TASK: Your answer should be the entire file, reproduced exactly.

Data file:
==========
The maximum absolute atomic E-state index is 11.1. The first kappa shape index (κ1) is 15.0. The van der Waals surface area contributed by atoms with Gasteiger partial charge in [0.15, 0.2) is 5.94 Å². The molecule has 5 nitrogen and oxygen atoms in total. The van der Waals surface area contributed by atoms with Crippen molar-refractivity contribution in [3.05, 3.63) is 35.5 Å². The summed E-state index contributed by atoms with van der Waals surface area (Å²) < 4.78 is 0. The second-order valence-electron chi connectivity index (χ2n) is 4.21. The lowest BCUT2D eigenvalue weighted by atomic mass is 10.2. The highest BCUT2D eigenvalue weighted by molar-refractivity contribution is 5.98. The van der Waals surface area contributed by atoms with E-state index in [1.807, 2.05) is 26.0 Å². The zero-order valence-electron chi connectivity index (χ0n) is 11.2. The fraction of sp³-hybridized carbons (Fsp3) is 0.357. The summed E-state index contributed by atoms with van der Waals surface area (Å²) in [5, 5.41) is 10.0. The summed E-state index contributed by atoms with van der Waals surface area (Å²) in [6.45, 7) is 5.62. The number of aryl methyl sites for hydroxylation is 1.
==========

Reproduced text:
The maximum absolute atomic E-state index is 11.1. The first kappa shape index (κ1) is 15.0. The van der Waals surface area contributed by atoms with Gasteiger partial charge in [0.15, 0.2) is 5.94 Å². The molecule has 5 nitrogen and oxygen atoms in total. The van der Waals surface area contributed by atoms with Crippen molar-refractivity contribution in [3.05, 3.63) is 35.5 Å². The summed E-state index contributed by atoms with van der Waals surface area (Å²) < 4.78 is 0. The second-order valence-electron chi connectivity index (χ2n) is 4.21. The lowest BCUT2D eigenvalue weighted by atomic mass is 10.2. The highest BCUT2D eigenvalue weighted by molar-refractivity contribution is 5.98. The van der Waals surface area contributed by atoms with E-state index in [1.807, 2.05) is 26.0 Å². The zero-order valence-electron chi connectivity index (χ0n) is 11.2. The fraction of sp³-hybridized carbons (Fsp3) is 0.357. The summed E-state index contributed by atoms with van der Waals surface area (Å²) in [5, 5.41) is 10.0. The summed E-state index contributed by atoms with van der Waals surface area (Å²) in [6.45, 7) is 5.62. The number of aryl methyl sites for hydroxylation is 1.